Most bio-optical sensors aim at label-free detection mechanisms, usually monitoring changes in optical properties on the surroundings of the sensor, either through bulk or surface detection. The sensor surroundings are typically constituted by buffer solutions, or cell culture media, and the analyte of interest. The optical properties of such liquids influence the behavior of the sensors and their performance indicators like sensitivity and limit of detection. As such, the optical properties of these elements, including their refractive index, are crucial at all stages of any optical biosensing related measurement and application, from the sensor design phase to planning of experiments and data interpretation. And yet, despite its widespread deploy, the refractive index (RI) of PBS in the telecom wavelength range, namely in S (1460-1530 nm), C (1530-1565 nm), and L (1565-1625 nm) bands, the most important to silicon photonics, is to the best of the authors knowledge missing from the literature. The refractive index of PBS in the interval between 1510 to 1620 nm is all the more relevant in the context of the expanding interest of silicon-based integrated photonic sensors [17]. Responding to the mentioned deficiency on PBS refractive index information this work determines it, along its dependence on concentration, both in the near-infrared and visible ranges. As the refractive index of PBS depends on its basic formulation, the study presented here focus on the most common PBS formulation, described in detail in the section 2.1.2.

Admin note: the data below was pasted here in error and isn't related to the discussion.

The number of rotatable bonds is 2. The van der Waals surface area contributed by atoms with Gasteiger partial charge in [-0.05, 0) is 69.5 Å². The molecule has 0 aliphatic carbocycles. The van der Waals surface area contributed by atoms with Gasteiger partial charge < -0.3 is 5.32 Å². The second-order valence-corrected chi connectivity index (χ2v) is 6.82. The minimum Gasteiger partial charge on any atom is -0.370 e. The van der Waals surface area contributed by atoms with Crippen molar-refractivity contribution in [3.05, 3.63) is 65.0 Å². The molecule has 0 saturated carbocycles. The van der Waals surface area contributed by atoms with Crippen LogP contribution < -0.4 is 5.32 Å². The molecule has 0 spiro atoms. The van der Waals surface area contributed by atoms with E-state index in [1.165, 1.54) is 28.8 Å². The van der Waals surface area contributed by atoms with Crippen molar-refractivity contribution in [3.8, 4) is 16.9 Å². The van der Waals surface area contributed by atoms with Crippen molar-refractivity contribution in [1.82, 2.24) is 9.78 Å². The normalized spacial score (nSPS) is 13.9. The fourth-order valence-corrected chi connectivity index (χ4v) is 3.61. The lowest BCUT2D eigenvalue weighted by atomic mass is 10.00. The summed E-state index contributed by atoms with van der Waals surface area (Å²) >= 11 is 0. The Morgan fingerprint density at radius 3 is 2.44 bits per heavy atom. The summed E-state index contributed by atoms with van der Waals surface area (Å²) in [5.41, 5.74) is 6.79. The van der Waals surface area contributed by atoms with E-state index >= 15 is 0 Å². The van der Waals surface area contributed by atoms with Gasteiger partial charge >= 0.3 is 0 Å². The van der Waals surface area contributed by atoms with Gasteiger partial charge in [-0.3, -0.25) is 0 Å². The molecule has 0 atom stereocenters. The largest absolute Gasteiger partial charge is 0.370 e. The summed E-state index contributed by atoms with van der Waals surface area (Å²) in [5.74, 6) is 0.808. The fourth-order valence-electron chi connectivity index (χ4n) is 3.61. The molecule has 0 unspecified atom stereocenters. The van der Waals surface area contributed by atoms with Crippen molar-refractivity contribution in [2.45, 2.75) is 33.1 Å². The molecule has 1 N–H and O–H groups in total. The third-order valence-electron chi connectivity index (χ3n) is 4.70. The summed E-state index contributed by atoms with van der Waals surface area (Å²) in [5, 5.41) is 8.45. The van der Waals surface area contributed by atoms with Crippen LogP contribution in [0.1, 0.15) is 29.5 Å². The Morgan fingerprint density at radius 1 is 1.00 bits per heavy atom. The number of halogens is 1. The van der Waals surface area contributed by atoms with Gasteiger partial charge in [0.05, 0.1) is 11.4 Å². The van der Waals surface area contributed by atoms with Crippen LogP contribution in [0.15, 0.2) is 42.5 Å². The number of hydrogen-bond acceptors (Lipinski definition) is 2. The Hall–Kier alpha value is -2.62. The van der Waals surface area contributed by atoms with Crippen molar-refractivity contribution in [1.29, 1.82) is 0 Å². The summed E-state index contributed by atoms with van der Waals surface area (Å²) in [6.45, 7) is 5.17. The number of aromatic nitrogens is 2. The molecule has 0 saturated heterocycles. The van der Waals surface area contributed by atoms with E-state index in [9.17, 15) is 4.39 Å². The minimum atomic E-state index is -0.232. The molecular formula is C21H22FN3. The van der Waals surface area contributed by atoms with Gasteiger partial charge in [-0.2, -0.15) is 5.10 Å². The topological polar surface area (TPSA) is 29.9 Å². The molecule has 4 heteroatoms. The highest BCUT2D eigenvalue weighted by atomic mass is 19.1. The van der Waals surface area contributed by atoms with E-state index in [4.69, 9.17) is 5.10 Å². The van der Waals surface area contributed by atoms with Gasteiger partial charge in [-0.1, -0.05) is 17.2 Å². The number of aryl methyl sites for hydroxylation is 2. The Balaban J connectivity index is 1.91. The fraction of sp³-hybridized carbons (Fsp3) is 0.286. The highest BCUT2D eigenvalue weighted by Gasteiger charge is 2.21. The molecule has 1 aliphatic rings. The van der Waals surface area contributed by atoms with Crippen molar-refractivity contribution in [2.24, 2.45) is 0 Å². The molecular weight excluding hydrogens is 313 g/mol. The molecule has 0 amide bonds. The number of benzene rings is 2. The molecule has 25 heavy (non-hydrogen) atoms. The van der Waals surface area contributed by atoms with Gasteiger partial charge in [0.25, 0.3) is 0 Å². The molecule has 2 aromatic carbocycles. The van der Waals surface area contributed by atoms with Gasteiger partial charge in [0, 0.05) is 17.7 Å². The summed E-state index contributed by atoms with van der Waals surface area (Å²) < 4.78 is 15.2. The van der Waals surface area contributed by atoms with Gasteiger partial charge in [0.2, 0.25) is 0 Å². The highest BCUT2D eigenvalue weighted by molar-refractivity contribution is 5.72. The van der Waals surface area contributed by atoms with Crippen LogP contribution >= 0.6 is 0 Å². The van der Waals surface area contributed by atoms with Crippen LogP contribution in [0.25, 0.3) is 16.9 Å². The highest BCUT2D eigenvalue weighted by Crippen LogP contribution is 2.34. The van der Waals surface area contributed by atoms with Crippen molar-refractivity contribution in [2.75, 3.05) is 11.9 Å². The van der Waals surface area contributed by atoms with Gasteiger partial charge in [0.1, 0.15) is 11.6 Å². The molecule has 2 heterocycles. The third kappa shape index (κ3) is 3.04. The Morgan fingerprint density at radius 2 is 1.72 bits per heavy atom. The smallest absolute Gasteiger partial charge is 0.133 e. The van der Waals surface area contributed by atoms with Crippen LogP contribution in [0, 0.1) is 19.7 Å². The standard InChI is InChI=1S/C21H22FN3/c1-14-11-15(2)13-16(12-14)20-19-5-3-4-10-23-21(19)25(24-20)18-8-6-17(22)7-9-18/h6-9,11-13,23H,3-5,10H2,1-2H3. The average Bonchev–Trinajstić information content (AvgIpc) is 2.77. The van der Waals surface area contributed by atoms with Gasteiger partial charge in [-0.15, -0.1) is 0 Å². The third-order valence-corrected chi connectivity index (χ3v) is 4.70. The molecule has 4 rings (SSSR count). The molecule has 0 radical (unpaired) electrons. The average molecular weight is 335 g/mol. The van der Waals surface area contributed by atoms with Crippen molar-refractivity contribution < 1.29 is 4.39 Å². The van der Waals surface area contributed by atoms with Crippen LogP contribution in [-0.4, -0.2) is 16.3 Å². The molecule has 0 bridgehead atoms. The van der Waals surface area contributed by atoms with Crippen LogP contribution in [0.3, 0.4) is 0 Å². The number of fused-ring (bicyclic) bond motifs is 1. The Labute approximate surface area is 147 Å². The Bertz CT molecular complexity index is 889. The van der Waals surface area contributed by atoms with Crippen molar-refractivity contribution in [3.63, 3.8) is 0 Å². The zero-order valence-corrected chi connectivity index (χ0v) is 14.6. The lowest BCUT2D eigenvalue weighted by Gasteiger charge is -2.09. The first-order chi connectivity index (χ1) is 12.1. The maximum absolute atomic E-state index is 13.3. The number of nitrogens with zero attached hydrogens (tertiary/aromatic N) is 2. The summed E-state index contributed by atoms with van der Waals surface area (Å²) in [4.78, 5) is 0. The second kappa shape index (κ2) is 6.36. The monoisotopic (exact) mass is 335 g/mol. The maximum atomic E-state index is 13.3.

Furthermore, by establishing the relation between the refractive index and the conductivity, this work seeks to provide a fast, cost effective and, attending to the wide profusion of handheld conductivity meters in worldwide biochemistry laboratories, a convenient method to determine the RI of PBS solution.

2. Experimental methodology

2.1 Measurement of the real part of PBS refractive index by spectral response analysis of a silicon photonics refractometer

2.1.1 Arrayed waveguide refractometer